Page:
Paragraph 9(1)(k) of Canada’s Trademarks Act prohibits a person from adopting a trademark consisting of, or so nearly resembling as to be likely to be mistaken for, “any matter that may falsely suggest a connection with any living individual”. The recent decision of Canada’s Federal Court in Jack Black LLC v The Attorney General of Canada, 2014 FC 664, confirms that the standard to be met in order to sustain an objection on this basis is extremely high, as it must be established that the living individual in question enjoyed a “significant public reputation” across Canada when the trademark was adopted.

The appellant was successfully represented by Mark Evans of Smart & Biggar’s Toronto office.

The appellant sought an order setting aside the Registrar’s decision and directing that its trademark application for JACK BLACK (the “Trademark”) be approved for advertisement in the Canadian Trademarks Journal. Before allowing the appeal, the Court noted that the appellant’s uncontroverted affidavit evidence established that:

  1. the Trademark was adopted originally without any knowledge of the actor, Jack Black, and its use has never been challenged, in Canada or elsewhere, by the actor or anyone else;
  2. the Trademark has been registered in many other countries and no issues have ever been raised; and
  3. there is not a single instance of the personal care and grooming products bearing the Trademark being purchased on the mistaken belief that they would be in any way connected to the actor.

After observing “how thin the information is” in support of the Registrar’s decision to refuse the application, the Court found that the evidence filed by the appellant on appeal would have had a material impact on the Registrar’s decision and shown even more clearly that the Trademark would not falsely suggest the connection with Jack Black that the Trademarks Office Examiner “suspected on the basis of [I]nternet printouts.”

The Court thus substituted its own opinion for that of the Registrar, and allowed the appeal, noting that:

the evidence presented on appeal … would tend to confirm that there is no false suggestion of a connection with a living individual after more than 10 years of use of this Trademark in Canada and elsewhere.

The combination of lack of probative evidence of significant public reputation in Canada, to support the Registrar’s conclusion with respect to the application of paragraph 9(1)(k) and new evidence, which tends to show that there is no such connection in Canada, carries that the appeal must succeed.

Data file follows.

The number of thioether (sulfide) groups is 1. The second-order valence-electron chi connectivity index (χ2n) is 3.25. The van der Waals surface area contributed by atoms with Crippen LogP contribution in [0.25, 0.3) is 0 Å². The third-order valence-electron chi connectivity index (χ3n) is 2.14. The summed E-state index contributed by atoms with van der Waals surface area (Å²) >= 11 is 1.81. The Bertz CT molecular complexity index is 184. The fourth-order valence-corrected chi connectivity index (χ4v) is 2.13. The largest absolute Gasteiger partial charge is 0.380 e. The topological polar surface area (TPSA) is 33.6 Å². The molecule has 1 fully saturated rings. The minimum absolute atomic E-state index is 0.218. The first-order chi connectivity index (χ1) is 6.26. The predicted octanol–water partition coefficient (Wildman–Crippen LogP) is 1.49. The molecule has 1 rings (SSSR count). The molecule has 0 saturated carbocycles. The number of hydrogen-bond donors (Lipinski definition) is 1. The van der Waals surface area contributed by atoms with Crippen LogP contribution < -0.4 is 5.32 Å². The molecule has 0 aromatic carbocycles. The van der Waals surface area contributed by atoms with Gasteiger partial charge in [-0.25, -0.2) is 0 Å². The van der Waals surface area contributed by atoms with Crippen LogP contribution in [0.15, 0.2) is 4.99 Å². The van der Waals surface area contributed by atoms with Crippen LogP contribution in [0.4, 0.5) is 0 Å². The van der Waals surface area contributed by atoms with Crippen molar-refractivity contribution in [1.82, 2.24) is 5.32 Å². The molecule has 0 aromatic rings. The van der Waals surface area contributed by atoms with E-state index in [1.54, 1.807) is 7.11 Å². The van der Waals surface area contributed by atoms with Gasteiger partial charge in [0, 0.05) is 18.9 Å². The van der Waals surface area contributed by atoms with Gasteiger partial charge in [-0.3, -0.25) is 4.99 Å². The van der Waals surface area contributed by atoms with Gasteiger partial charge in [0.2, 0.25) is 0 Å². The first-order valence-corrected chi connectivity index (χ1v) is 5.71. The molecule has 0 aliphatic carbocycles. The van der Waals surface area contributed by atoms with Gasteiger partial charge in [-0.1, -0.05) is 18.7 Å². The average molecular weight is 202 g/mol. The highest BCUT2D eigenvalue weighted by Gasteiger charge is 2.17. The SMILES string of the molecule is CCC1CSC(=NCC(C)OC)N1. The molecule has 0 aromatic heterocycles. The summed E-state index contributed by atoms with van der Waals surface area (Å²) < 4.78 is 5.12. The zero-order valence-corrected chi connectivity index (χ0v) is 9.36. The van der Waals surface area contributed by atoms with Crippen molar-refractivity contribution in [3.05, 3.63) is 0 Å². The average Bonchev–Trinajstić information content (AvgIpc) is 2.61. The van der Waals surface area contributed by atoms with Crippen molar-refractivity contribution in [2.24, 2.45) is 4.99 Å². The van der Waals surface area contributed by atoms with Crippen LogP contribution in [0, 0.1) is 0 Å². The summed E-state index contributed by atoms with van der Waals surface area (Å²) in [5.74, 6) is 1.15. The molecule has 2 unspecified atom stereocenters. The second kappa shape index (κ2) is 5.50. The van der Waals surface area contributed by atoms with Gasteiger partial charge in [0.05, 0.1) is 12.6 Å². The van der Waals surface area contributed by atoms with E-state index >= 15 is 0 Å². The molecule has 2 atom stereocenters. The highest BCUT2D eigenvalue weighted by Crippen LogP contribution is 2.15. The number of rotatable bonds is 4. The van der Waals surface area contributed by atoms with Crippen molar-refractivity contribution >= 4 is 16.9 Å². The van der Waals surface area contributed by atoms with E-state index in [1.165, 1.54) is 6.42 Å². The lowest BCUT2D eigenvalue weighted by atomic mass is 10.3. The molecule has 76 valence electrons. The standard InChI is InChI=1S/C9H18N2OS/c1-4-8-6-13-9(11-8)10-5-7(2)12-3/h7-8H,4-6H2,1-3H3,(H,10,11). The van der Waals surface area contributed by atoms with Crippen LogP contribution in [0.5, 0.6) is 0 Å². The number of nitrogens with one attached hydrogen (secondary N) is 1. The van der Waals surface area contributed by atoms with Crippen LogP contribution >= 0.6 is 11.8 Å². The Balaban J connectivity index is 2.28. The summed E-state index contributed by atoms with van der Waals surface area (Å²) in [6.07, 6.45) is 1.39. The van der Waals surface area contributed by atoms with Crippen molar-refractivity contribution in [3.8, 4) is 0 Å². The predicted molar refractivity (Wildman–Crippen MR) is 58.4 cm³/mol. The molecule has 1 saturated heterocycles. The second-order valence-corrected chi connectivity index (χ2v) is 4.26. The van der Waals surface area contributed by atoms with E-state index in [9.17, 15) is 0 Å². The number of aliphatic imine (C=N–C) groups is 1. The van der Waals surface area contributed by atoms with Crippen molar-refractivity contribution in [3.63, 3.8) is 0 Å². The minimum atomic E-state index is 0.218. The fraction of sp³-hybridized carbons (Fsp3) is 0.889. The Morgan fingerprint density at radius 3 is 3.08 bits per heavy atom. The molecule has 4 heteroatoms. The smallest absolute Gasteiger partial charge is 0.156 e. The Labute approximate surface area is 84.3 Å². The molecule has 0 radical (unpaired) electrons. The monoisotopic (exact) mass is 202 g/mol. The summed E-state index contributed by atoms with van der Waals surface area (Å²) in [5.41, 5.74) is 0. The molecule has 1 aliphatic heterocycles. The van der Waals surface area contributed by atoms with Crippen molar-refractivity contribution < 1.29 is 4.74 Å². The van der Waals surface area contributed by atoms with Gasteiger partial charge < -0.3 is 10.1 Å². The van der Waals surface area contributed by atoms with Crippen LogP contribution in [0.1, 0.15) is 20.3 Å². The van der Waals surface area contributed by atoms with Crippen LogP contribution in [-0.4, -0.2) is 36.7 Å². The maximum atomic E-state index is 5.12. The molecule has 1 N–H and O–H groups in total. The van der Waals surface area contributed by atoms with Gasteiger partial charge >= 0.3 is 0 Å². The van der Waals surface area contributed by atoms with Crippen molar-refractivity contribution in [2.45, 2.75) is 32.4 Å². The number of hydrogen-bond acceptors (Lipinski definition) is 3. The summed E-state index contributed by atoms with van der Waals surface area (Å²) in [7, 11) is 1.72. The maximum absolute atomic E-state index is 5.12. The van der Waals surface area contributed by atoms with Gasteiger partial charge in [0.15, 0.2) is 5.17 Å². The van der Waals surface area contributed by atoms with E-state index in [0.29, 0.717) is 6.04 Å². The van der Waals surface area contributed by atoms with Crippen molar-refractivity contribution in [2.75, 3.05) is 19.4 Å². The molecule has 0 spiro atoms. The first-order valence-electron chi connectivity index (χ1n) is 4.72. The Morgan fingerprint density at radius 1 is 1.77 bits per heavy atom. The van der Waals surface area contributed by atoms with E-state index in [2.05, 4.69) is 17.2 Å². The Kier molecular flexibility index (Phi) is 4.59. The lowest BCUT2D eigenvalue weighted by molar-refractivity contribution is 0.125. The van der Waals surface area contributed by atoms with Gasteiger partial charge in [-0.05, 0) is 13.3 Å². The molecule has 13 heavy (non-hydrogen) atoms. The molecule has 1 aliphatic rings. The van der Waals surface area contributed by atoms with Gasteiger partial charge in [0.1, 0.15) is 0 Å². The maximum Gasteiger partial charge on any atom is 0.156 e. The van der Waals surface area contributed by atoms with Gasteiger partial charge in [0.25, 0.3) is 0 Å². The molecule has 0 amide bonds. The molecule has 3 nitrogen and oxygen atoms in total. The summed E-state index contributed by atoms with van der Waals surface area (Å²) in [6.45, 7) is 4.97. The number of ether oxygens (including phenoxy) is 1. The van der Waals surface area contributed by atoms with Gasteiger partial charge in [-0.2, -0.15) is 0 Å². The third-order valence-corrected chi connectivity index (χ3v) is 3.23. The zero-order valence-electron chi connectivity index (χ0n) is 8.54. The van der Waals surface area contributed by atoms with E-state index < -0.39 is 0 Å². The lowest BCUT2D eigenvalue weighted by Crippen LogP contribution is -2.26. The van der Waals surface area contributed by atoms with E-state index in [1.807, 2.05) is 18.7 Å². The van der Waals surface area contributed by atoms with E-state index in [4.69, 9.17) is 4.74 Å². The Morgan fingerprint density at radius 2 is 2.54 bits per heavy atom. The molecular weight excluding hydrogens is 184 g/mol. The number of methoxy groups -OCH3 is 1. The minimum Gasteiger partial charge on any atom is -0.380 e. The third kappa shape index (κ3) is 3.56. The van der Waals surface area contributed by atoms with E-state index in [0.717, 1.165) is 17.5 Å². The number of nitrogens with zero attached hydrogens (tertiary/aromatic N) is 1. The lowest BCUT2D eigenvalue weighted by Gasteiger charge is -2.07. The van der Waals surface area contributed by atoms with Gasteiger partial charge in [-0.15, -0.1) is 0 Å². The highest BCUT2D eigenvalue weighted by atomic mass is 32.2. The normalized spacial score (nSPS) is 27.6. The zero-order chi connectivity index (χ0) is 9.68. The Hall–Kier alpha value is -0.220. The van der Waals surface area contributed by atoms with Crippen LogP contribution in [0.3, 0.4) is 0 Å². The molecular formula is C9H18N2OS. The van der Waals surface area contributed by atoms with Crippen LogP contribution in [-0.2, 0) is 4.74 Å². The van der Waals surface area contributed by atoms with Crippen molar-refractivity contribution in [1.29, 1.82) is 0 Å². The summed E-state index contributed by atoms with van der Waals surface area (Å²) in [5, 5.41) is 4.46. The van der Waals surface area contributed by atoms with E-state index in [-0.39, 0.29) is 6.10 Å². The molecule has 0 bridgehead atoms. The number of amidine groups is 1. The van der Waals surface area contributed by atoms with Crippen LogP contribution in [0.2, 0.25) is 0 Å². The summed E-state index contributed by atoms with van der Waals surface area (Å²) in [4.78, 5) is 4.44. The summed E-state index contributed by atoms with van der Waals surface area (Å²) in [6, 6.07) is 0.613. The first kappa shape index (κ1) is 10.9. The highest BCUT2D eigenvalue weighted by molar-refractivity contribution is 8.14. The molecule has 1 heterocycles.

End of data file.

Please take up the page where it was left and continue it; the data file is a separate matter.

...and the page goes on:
In finding that the Registrar’s decision to refuse the application was neither correct nor reasonable, the Court reviewed the Canadian jurisprudence wherein the connection with a living individual was found not to be robust enough to sustain an objection under paragraph 9(1)(k). It held that the Internet printouts furnished by the Registrar fell short of being commensurate with what was available in previous cases, in which even much stronger and more extensive evidence failed to convince the Court that a particular living individual had a “significant public reputation” in Canada. Citing with approval the leading authority on paragraph 9(1)(k), Bousquet v Barmish Inc (1991), 37 CPR (3d) 516 (FCTD), aff’d (1993), 46 CPR (3d) 510 (FCA), the Court therefore ruled that the Registrar had failed to establish that Jack Black had a public reputation in Canada sufficiently significant to conclude that use of the Trademark would suggest a connection with the actor: “it has not been established that there is a Canadian public’s awareness of a person named Jack Black, let alone that that awareness reaches a level of significant public reputation.”

This decision serves to remind litigants and, in particular, parties opposing trademark applications, that the standard to be met in order to sustain an objection under paragraph 9(1)(k) is extremely high. In numerous cases, such as those reviewed by the Court, the evidence furnished in support of a particular living individual’s “significant public reputation” has been found to be lacking. Canadian jurisprudence suggests that, while it is not the only way to establish a significant public reputation under paragraph 9(1)(k), extensive survey evidence as to the extent of the living individual’s personal notoriety in Canada makes for perhaps the best and most convincing evidence. Similarly, affidavit evidence, of the kind furnished by the appellant in this case, may demonstrate that a trademark has never falsely suggested a connection with a living individual, and is therefore unlikely to do so in the future.